Devin Powell | Newswise Science News
Further information:
http://www.osa.org
http://www.aip.org

More articles from Physics and Astronomy:

nachricht Physicists Design Ultrafocused Pulses
27.07.2017 | Universität Innsbruck

nachricht CCNY physicists master unexplored electron property
26.07.2017 | City College of New York

All articles from Physics and Astronomy >>>

The most recent press releases about innovation >>>

Die letzten 5 Focus-News des innovations-reports im Überblick:

Im Focus: Physicists Design Ultrafocused Pulses

Physicists working with researcher Oriol Romero-Isart devised a new simple scheme to theoretically generate arbitrarily short and focused electromagnetic fields. This new tool could be used for precise sensing and in microscopy.

Microwaves, heat radiation, light and X-radiation are examples for electromagnetic waves. Many applications require to focus the electromagnetic fields to...

Im Focus: Carbon Nanotubes Turn Electrical Current into Light-emitting Quasi-particles

Strong light-matter coupling in these semiconducting tubes may hold the key to electrically pumped lasers

Light-matter quasi-particles can be generated electrically in semiconducting carbon nanotubes. Material scientists and physicists from Heidelberg University...

Im Focus: Flexible proximity sensor creates smart surfaces

Fraunhofer IPA has developed a proximity sensor made from silicone and carbon nanotubes (CNT) which detects objects and determines their position. The materials and printing process used mean that the sensor is extremely flexible, economical and can be used for large surfaces. Industry and research partners can use and further develop this innovation straight away.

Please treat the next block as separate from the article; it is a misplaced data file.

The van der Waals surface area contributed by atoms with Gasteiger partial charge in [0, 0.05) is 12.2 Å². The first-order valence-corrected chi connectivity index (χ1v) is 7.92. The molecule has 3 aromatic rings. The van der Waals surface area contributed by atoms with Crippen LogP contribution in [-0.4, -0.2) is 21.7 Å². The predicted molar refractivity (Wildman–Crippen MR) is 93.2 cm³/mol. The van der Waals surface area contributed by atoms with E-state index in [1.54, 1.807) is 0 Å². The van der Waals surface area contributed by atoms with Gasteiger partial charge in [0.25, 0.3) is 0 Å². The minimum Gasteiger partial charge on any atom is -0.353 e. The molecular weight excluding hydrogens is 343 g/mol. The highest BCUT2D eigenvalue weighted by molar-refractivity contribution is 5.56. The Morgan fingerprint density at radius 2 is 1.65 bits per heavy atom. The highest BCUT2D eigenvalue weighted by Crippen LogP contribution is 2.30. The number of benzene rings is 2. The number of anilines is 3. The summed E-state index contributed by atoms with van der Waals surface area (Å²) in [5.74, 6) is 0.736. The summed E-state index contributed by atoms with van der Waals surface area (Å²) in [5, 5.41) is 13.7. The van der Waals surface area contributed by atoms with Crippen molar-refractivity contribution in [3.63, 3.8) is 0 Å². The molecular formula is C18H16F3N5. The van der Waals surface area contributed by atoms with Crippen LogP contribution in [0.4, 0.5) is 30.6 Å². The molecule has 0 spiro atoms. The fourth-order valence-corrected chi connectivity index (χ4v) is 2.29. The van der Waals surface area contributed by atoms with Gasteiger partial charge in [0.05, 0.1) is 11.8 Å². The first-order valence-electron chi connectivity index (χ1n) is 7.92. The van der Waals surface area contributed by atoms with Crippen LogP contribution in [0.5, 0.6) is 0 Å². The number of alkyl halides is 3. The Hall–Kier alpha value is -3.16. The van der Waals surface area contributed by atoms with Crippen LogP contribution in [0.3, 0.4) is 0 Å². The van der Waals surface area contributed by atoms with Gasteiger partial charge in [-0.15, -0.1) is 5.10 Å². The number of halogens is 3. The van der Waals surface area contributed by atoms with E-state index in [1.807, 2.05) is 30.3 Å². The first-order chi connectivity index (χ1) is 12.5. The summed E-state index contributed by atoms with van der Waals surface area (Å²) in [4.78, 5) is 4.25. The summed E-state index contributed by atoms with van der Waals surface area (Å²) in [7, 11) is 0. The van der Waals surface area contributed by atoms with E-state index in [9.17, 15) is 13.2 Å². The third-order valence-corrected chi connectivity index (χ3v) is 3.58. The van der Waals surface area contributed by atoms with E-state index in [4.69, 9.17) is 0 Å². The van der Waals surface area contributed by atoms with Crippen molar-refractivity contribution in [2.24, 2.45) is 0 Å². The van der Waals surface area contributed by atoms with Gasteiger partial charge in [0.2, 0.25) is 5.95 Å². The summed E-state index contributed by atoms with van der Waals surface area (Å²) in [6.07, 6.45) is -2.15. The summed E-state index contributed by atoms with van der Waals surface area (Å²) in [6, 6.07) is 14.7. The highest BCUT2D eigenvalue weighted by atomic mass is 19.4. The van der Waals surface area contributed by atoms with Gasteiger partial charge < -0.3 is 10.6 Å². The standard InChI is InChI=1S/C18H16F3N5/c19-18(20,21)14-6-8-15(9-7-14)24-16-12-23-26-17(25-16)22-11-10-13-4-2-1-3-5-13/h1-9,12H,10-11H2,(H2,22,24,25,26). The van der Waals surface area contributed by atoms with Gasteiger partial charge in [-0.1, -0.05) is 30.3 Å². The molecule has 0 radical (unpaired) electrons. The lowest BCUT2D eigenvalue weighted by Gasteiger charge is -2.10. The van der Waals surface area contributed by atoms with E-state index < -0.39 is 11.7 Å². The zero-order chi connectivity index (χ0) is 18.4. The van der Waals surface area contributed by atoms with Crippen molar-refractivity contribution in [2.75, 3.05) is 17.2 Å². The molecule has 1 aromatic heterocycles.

At first glance, the proximity sensor appears to be nothing special: a thin, elastic layer of silicone onto which black square surfaces are printed, but these...

Im Focus: 3-D scanning with water

3-D shape acquisition using water displacement as the shape sensor for the reconstruction of complex objects

A global team of computer scientists and engineers have developed an innovative technique that more completely reconstructs challenging 3D objects. An ancient...

Im Focus: Manipulating Electron Spins Without Loss of Information

Physicists have developed a new technique that uses electrical voltages to control the electron spin on a chip. The newly-developed method provides protection from spin decay, meaning that the contained information can be maintained and transmitted over comparatively large distances, as has been demonstrated by a team from the University of Basel’s Department of Physics and the Swiss Nanoscience Institute. The results have been published in Physical Review X.

For several years, researchers have been trying to use the spin of an electron to store and transmit information. The spin of each electron is always coupled...

All Focus news of the innovation-report >>>

Anzeige

Anzeige

Event News

Clash of Realities 2017: Registration now open. International Conference at TH Köln

26.07.2017 | Event News

Closing the Sustainability Circle: Protection of Food with Biobased Materials

21.07.2017 | Event News

»We are bringing Additive Manufacturing to SMEs«

19.07.2017 | Event News

 
Latest News

Programming cells with computer-like logic

27.07.2017 | Life Sciences

Identified the component that allows a lethal bacteria to spread resistance to antibiotics

27.07.2017 | Life Sciences

Malaria Already Endemic in the Mediterranean by the Roman Period

27.07.2017 | Health and Medicine

VideoLinks
B2B-VideoLinks
More VideoLinks >>>